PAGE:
The above title is from Michael Moss’s book ‘Hooked’ (p71).
Moss’s book explains how our bodies have evolved since ancestral hominids roamed the Ethiopian landscape. He then brings us up to date with the chemistry of modern processed foods. People in white coats work in labs to synthetically create ‘foods’ which are designed to appeal to our senses.
On p.104, he tells us how the technologists devise synthetic pumpkin spice. They combine at least eighty elements. ‘These include cyclotenes, a group of chemicals that deliver a toasted, maple-like smell; lactones, such as delta-Dodecalactone, which render a creaminess and buttery-like rich milk aroma, with a touch of light fruitiness; sulfurol with its custardy, eggy, creamy, and caramel-like notes; pyrazines with their brown, nutty, caramel-tinged flavor; and vanillin, or 4-hydroxy, 3 methoxybenzaldehyde, the aldehyde family version of real vanilla, creamy and sweet.’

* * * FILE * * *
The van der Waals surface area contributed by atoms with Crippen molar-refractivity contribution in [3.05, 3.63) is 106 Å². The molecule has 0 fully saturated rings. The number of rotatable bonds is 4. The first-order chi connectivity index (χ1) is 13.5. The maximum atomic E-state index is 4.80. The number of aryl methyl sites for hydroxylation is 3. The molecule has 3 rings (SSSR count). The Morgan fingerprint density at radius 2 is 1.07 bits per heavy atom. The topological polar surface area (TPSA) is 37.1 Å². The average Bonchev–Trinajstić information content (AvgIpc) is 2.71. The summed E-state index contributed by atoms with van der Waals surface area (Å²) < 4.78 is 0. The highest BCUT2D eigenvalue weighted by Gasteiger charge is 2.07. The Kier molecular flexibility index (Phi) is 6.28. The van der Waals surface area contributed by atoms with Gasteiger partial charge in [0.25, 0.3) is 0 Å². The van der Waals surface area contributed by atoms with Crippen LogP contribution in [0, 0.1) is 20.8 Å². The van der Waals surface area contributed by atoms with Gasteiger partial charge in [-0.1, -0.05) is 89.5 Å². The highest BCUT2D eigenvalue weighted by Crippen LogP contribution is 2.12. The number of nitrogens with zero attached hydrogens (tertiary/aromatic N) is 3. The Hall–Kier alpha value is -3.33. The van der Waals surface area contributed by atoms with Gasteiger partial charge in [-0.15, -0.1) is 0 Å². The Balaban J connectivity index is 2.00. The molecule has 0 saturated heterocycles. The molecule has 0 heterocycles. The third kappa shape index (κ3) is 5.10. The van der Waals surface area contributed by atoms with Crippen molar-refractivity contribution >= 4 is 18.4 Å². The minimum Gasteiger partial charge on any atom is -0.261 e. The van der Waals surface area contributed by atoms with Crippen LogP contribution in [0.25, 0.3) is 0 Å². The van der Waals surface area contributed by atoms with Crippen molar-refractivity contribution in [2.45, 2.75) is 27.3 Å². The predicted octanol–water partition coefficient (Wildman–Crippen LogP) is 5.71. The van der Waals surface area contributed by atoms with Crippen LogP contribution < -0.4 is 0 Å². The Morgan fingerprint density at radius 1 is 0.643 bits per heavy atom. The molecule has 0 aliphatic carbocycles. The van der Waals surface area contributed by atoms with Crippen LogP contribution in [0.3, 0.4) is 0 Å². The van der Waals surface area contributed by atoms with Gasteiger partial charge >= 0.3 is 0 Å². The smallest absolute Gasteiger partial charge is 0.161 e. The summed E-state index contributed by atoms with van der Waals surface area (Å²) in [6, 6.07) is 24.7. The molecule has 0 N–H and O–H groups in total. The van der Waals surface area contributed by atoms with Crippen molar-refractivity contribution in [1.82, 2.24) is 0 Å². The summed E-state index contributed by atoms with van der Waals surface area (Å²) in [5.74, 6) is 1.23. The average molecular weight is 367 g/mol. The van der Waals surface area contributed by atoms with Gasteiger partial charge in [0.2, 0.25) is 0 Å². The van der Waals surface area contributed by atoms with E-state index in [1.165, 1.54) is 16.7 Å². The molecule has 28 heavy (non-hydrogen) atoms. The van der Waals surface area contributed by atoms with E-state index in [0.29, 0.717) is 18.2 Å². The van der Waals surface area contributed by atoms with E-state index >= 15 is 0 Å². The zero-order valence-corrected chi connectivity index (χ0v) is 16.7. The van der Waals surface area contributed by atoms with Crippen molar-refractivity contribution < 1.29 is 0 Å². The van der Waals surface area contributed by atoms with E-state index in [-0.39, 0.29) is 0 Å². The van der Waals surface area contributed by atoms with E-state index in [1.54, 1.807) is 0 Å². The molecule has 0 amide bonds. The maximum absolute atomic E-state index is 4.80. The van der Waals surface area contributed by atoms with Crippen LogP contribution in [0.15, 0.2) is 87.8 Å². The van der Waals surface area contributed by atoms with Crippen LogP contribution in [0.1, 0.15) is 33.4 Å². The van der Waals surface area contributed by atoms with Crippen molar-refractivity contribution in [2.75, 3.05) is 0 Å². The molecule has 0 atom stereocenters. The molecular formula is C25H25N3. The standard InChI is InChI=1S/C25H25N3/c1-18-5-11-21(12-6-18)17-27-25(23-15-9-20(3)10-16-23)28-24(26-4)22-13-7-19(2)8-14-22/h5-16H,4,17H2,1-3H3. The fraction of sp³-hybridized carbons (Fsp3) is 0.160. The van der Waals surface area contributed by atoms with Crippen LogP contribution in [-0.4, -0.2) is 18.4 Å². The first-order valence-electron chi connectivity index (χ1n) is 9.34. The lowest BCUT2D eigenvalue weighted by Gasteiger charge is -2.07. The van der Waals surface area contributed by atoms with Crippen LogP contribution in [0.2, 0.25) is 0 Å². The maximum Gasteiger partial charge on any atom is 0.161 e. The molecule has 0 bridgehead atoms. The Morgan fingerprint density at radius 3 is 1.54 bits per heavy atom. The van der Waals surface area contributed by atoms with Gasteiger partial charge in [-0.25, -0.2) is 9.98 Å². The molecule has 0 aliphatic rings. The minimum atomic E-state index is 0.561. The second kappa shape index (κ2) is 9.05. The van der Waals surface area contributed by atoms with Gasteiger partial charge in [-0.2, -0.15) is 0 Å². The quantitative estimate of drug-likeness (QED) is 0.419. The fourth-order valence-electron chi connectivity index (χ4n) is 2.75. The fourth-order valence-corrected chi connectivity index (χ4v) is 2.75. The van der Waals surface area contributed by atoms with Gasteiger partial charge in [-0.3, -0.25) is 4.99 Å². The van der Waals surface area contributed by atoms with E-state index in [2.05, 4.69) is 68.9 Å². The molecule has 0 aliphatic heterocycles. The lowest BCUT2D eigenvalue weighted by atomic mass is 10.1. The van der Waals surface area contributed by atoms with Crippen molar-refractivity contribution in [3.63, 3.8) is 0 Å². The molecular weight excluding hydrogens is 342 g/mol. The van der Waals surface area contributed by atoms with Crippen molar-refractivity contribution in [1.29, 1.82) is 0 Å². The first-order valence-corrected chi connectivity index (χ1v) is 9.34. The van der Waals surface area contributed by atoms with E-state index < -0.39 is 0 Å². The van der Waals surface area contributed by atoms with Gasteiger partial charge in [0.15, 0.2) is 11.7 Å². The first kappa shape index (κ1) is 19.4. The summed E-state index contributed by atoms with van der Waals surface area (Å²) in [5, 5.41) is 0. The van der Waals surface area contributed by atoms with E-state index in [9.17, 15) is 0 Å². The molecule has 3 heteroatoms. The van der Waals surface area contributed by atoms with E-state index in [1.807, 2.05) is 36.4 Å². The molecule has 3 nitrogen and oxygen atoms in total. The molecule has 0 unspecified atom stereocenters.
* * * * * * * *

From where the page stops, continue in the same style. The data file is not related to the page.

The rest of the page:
The flavourists will work to provide so many varieties of flavour for industry, and these in turn can be deployed to seduce and trick the senses of consumers with their myriad of consequently addictive products. A product can be devised which has harmful ingredients, leading to a myriad of diseases, but they can taste and smell wonderful, thanks to the brilliance of the concoctions devised by the flavorists. These flavours might not trick an experienced chef or a person who took pride in their cooking from natural ingredients, but some would say the flavours are an improvement on what grows in our natural environment.